H1-B Visa: Computer programmer won’t qualify as specialty occupation

H1-B Visa: Computer programmer won’t qualify as specialty occupation
The US Citizenship and Immigration Services (USCIS) has ruled that being a simple computer programmer would no longer qualify as a specialist profession, which is a must for the issue of a H1B work visa, in a move that could have far-reaching implications for thousands of Indians applying for such a visa. The ruling reverses the US’ more than decades and a half old guidelines, that were issued in the context of addressing the new millennium needs.
As per USCIS, an entry level computer programmer position would not generally qualify as a position in a “specialty occupation”. Computer programming is no longer considered a specialty occupation for purposes of allocating an H-1B visa, the agency stated. The clarification on what constitutes a “specialty occupation” superseding and rescinding its previous guidelines of December 22,2000 was issued by the USCIS through a new policy memorandum on 31 March. The move could have far reaching implications on thousands of Indians applying for H1B work visas for the next fiscal beginning 1 October 2017, the process for which started on The USCIS new guidelines essentially makes it more rigorous for computer programmers to qualify for an H-1B visa. Applicants will have to provide additional documentation proving that they are qualified for a “specialty occupation.”
The new memo rescinds a 17-year-old directive issued by the Nebraska Service Center, which processes H-1B applications. The old memorandum stated that most programmers had a bachelor’s degree or higher, but did not specify that degree was related to computer science or information systems.
Furthermore, the old memo recognized that some computer programmers held only an associate or “two year” degree. USCIS noted that this is still the case and individuals with just a two year degree can get jobs as programmers.
“As such, it is improper to conclude based on this information that USCIS would “generally consider the position of programmer to qualify as a specialty occupation,” noted the new memo.
Current law requires H-1B workers to possess a bachelor’s degree or higher, with academic credentials specifically related to their prospective job duties. The new memo stated that applicants and employers must provide additional information to establish that a particular position is a specialty occupation as defined by current Department of Labor standards.
USCIS explicitly stated it was not creating new policy, but simply codifying existing policy. “The new policy is simply withdrawing the old guidance,” Tejas Shah, who leads Franczek Radelet’s immigration practice and co-chairs the South Asian Bar Association’s immigration panel, told India-West. He explained that USCIS was not necessarily following the old memo anyway, in determining eligibility for H-1B visas.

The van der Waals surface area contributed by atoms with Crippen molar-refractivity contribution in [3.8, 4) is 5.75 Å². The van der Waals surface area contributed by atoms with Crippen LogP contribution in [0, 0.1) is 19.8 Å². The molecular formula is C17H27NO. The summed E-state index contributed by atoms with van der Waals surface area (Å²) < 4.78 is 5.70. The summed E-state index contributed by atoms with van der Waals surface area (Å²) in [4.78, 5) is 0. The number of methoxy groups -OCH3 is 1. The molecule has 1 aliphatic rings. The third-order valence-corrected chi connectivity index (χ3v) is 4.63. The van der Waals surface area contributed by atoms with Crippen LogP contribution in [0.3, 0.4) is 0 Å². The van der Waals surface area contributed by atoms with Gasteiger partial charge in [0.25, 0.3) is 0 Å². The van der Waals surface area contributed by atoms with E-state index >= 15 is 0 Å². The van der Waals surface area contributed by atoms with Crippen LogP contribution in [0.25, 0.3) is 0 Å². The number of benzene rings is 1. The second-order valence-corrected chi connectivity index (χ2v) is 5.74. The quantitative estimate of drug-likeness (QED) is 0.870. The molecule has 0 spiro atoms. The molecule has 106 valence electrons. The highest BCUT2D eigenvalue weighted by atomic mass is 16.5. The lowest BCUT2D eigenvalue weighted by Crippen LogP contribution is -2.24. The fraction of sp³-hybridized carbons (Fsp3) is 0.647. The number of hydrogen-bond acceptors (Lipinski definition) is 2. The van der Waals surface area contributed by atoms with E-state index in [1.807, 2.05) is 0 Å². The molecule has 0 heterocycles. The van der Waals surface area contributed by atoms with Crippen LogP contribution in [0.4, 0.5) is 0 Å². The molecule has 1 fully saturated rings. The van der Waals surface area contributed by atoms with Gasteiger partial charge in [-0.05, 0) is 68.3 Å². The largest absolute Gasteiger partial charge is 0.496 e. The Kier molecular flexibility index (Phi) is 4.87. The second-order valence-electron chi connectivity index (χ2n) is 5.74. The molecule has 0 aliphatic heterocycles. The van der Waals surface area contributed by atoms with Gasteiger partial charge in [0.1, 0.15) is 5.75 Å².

Renewals could be in jeopardy, he noted, stating that someone’s current position could be re-visited to ensure that credentials meet current standards. For lower level H-1B wage earners, it is difficult to establish that an assignment is complex enough to meet the qualifications for an H-1B visa, he said, adding that employers will also bear the brunt of having to provide a detailed description of job duties and what might be produced as a result of the H-1B worker’s labor.
“There’s a high degree of risk for consulting and outsourcing companies,” said Shah. “This just makes the whole process a bit more difficult.” The Trump administration’s rhetoric of H-1B workers taking American jobs is “overstated,” according to Shah. “H-1B workers are starting businesses and creating jobs for American workers. The U.S. economy could be heavily impacted if we took the program away,” he said.
The Indian IT industry body Nasscom has said the clarifying guidance by the USCIS on eligibility for computer programmers under the H-1B visa norms will have little impact on its members, as the clarification has been the adjudicatory practice for years.
“The March 31 USCIS memorandum reinforces an existing practice by adjudicators and clarifies requirements for certain computer professionals,” said the National Association of Software Services and Companies in a statement from Bengaluru.
Noting that several of its members have applied for visas for higher level professionals this year, the apex body said the evidence showed that the jobs were complex and required professional degrees. “Our member companies provide skilled talent and solutions to U.S. firms. The H-1B visa system exists specifically because of the persistent shortage of highly-skilled domestic IT talent in the U.S.,” the statement pointed out.
USCIS issued a second memo April 3 stating its intent to further police employers who have large numbers of H-1B workers. It has established a hotline and an e-mail for those who feel they are victims of the H-1B program, or workers who wish to report fraud.

The Trump administration’s move to make it tougher for entry-level computer programmers to use H-1Bs+ is an opportunity for India to send its more talented professionals on these visas to the US. Already, entry-level programmers have become a small part of the total number of applicants for H-1Bs.

Official US data shows that computer programmers certified as eligible for H-1B in 2014 and 2015 were only about 12% of the total number of certified applicants in those years. And within the computer programmers’ category, about 41% were for positions at the lowest wage level, according to news agency Bloomberg. The lowest wage level is defined as jobs requiring people to perform routine tasks that require them to exercise little judgement on their own.

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